Internet Censorship

Overview Most people are against censorship. Freedom of speech is, after all, one of the cornerstones of democracy. Freedom of speech, however, sometimes clashes with cultural traditions, religious beliefs, and security demands. Within homogeneous cultures during peaceful times, freedom-of-speech issues may be easily resolved, but in culture-spanning cyberspace and during times of international tension, cultural sensitivity and national security add a complex dimension to the censorship debate.

General Information Web censorship can be implemented as Internet filters, firewalls, Internet blocking, DNS poisoning, and Internet zoning.  It is currently used by some organizations and governments to control the content viewed by individuals accessing Web pages over the Internet. The largest complaint about Internet censorship is that it ignores free-speech rights and violates the civil liberties of Internet users. For example, civil rights groups believed that provisions of the Communications Decency Act (CDA) designed to keep pornography out of the hands of minors violated free speech guarantees provided by the First Amendment. A Supreme Court decision in the case American Civil Liberties Union (ACLU) vs. Reno struck down the online censorship provisions of the Communications Decency Act (CDA). Read this  precedent setting lawsuit at this link. You can view a list of ways in which the CDA was thought to violate First Amendment rights at The Internet Censorship FAQ at the Ethical Spectacle Website.

Web censorship is sometimes used to control the content viewed by Internet users. The "Great Firewall of China" is an example of rigorous government censorship. Read about the complex issue of how China controls the information that is available to its citizens in the PCWorld article "China Finds Freedom Behind Great Firewall" by Sumner Lemon. Specific information about methods for controlling and editing information available to Internet users in China is outlined at http://cyber.law.harvard.edu/filtering/china. Although China practices aggressive censorship, some critics have exaggerated its tactics. Read a list of "Internet censorship in China myths" that continue to appear in the media at http://ice.citizenlab.org/?p=127.

Saudi Arabia established the King Abdul Aziz City for Science and Technology (KACST) as a governing body for the Internet. This organization is responsible for designing the framework for an Internet that functions according to Islamic rules. Read about how the Saudi government protects its people against "immoral foreign influences" at the Privacy International article entitled "Silenced - Saudi Arabia". For more specific information about Internet censorship in Saudi Arabia read "Internet Filtering in Saudi Arabia in 2004" by the OpenNet Initiative.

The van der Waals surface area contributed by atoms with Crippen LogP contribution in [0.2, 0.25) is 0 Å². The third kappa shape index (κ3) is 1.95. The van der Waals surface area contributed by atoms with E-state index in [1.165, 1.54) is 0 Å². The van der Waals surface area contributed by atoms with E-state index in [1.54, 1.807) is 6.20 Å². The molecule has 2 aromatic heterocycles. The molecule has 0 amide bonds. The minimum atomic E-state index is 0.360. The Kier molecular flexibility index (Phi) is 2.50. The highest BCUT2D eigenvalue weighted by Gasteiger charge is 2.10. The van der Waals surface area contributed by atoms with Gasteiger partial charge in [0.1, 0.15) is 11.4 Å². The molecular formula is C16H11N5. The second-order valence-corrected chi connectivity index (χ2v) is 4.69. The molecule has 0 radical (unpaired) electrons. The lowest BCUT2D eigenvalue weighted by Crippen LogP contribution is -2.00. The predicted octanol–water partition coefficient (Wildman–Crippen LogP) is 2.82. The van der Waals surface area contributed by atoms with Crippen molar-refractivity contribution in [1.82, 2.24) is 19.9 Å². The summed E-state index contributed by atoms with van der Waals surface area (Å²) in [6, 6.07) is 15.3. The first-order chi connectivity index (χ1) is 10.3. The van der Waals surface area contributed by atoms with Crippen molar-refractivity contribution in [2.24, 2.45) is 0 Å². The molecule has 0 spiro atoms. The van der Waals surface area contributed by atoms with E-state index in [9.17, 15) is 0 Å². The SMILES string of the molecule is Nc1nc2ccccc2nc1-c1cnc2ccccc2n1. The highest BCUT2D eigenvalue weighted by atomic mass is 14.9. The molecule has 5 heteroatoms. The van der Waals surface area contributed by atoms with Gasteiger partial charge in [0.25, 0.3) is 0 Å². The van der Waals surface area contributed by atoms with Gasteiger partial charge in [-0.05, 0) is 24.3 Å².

Australia is thought to have one of the most intensive and restrictive Internet censorship policies in the Western world. Read about Australian censorship policies at http://en.wikipedia.org/wiki/Internet_censorship_in_Australia.

It is the opinion of many people and organizations that Web censorship does not and cannot work. Read what Microsoft Chairman Bill Gates has to say about Web censorship in this NetworkWorld article. The Electronic Frontier Foundation is an anti-censorship organization that fights for freedom of speech in the digital world. Its Blue Ribbon campaign supports and promotes the right of free speech. The U.S. government is becoming more active in the fight against Web censorship internationally as can be noted in the Security Focus article "U.S. Sponsors Anti-Censorship Web Service." Many large U.S. technology companies that provide services in the United States and abroad are being criticized for policies that support censorship. Read more about this issue at management.silicon.com.

Additional Links Many misleading myths and hoaxes have circulated about attempts to control the Internet. One such hoax is the "Bill 602P" hoax. Read about this hoax and its claim that the U.S. Postal Service is going to impose a 5 surcharge on every e-mail message sent via the Internet at www.snopes.com/business/taxes/bill602p.asp. The "Bill 602P" hoax became so wide spread that the U.S. Postal Service posted this notice on their Website. Another humorous Internet hoax is the Internet Clean UP Day myth. Read about it at www.truthorfiction.com. Many people became nervous about a myth that the FCC was going to start charging Internet access fees. Read the specific e-mail message that circulated as well as the statement by the FCC regarding it at http://urbanlegends.about.com.